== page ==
Computer-executable instructions include, for example, instructions and data which cause a general purpose computer, special purpose computer, or special purpose processing device to perform a certain function or group of functions. Computer-executable instructions also include program modules that are executed by computers in stand-alone or network environments. Generally, program modules include routines, programs, components, data structures, objects, and the functions inherent in the design of special-purpose processors, etc. that perform particular tasks or implement particular abstract data types. Computer-executable instructions, associated data structures, and program modules represent examples of the program code means for executing steps of the methods disclosed herein. The particular sequence of such executable instructions or associated data structures represents examples of corresponding acts for implementing the functions described in such steps.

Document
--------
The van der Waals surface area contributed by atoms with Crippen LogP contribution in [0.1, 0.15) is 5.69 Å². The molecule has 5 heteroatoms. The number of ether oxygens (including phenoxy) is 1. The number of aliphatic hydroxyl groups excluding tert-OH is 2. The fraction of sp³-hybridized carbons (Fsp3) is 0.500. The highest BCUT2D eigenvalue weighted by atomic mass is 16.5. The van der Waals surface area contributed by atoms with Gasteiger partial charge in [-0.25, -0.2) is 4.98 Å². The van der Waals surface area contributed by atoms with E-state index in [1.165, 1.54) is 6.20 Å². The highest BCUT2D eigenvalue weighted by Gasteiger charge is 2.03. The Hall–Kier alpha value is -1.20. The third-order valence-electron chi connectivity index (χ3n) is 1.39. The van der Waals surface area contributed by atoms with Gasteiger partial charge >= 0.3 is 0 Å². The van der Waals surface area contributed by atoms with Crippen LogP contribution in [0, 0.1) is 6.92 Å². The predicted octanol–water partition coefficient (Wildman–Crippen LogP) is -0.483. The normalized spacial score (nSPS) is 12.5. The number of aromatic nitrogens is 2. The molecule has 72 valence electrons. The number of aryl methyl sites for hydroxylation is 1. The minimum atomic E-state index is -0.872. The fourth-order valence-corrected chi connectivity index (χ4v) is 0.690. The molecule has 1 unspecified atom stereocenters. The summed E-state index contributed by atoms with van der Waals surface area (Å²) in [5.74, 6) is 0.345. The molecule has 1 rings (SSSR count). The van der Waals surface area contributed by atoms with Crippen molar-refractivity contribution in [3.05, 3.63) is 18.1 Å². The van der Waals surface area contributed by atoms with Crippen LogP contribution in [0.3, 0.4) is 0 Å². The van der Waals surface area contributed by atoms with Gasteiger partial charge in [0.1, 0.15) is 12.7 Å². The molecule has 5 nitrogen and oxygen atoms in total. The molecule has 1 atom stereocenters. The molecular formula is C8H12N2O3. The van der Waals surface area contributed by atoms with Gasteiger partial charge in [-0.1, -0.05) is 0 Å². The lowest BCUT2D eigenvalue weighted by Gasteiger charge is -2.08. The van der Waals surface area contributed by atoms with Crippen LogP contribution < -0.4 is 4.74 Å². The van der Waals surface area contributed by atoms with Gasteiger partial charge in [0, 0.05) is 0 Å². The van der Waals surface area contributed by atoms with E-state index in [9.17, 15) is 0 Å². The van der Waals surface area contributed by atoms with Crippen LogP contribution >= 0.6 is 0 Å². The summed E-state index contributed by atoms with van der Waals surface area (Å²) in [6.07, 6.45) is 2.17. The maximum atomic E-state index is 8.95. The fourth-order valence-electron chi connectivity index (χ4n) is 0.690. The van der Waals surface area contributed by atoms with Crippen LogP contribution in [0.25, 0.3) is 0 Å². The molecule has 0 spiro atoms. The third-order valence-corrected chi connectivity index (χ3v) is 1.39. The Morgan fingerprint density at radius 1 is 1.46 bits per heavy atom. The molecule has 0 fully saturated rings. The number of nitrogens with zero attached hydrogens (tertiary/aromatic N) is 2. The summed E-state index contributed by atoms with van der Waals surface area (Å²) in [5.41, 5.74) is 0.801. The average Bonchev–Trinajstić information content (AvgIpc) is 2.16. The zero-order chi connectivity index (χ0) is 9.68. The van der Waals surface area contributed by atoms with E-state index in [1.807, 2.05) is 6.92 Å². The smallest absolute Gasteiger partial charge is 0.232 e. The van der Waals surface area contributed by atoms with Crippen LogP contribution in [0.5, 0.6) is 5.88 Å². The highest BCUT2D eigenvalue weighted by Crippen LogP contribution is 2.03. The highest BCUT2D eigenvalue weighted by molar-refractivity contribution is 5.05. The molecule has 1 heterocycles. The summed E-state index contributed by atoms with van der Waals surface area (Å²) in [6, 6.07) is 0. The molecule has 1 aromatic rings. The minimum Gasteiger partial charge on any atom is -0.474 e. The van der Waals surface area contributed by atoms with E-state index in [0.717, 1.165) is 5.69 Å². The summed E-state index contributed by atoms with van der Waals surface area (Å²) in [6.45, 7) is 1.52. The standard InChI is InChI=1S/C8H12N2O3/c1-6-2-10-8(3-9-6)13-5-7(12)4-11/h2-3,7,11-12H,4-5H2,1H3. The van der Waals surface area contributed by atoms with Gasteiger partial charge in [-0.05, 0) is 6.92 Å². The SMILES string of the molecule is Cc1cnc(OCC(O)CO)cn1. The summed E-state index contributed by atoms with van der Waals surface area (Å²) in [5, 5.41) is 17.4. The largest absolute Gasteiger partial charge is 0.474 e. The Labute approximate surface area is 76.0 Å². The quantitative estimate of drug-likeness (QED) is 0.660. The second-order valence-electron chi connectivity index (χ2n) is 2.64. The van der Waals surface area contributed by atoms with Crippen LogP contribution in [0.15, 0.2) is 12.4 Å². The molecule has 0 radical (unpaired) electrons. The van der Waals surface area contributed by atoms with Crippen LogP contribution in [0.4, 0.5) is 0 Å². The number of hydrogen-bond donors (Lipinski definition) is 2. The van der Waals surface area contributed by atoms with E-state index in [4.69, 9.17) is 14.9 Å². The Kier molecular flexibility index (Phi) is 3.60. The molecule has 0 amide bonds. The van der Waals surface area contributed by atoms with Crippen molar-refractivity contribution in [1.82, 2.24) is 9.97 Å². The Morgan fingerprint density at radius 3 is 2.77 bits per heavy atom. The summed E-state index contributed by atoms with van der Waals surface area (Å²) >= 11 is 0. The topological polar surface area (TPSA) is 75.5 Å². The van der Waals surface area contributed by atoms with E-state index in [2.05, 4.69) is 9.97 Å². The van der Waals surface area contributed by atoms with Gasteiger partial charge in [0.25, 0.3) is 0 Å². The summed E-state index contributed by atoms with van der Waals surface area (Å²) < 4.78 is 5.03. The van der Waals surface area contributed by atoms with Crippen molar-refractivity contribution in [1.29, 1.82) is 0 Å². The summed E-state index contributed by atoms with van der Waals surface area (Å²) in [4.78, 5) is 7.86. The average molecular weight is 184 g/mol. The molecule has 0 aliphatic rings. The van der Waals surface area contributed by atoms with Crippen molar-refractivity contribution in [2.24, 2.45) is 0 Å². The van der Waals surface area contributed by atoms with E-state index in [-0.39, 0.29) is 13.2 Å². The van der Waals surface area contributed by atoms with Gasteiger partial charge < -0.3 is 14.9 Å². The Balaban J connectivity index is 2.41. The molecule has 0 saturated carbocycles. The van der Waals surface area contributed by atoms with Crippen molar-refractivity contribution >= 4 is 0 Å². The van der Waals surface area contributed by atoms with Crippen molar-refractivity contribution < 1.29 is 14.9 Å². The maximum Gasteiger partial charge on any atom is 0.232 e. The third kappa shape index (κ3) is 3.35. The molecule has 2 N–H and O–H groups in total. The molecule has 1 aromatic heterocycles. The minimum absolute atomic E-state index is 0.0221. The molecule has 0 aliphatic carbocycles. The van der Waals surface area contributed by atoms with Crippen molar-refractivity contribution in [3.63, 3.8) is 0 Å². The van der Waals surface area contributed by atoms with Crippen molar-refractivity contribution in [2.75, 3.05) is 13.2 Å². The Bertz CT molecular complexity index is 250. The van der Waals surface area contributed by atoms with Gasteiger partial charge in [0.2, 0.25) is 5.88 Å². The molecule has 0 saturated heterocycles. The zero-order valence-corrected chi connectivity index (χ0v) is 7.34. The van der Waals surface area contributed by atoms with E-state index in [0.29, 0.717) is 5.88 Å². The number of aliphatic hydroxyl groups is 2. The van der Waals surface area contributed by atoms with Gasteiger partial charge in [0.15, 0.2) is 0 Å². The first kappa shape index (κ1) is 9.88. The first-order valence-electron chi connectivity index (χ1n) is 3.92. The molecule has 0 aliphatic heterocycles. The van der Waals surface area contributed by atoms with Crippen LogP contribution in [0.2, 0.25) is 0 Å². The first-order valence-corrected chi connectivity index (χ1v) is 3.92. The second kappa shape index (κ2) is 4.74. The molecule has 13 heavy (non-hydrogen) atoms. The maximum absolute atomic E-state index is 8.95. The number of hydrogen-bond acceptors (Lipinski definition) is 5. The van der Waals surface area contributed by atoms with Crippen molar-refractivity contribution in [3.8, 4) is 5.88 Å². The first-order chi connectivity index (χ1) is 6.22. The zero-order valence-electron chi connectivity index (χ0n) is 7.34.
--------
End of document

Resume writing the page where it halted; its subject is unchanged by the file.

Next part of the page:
Those of skill in the art will appreciate that other embodiments of the disclosure may be practiced in network computing environments with many types of computer system configurations, including personal computers, hand-held devices, multi-processor systems, microprocessor-based or programmable consumer electronics, network PCs, minicomputers, mainframe computers, and the like. Embodiments may also be practiced in distributed computing environments where tasks are performed by local and remote processing devices that are linked (either by hardwired links, wireless links, or by a combination thereof) through a communications network. In a distributed computing environment, program modules may be located in both local and remote memory storage devices.
 The various embodiments described above are provided by way of illustration only and should not be construed to limit the scope of the disclosure. For example, the principles herein can be applied to generate models for other natural language applications. Those skilled in the art will readily recognize various modifications and changes that may be made to the principles described herein without following the example embodiments and applications illustrated and described herein, and without departing from the spirit and scope of the disclosure.
Patent applications by Dimitrios Dimitriadis, Jersey City, NJ US
Patent applications by Enrico Bocchieri, Chatham, NJ US
Patent applications by Horst J. Schroeter, New Providence, NJ US
Patent applications by AT&T Intellectual Property I, L.P.
Patent applications in class For storage or transmission
Patent applications in all subclasses For storage or transmission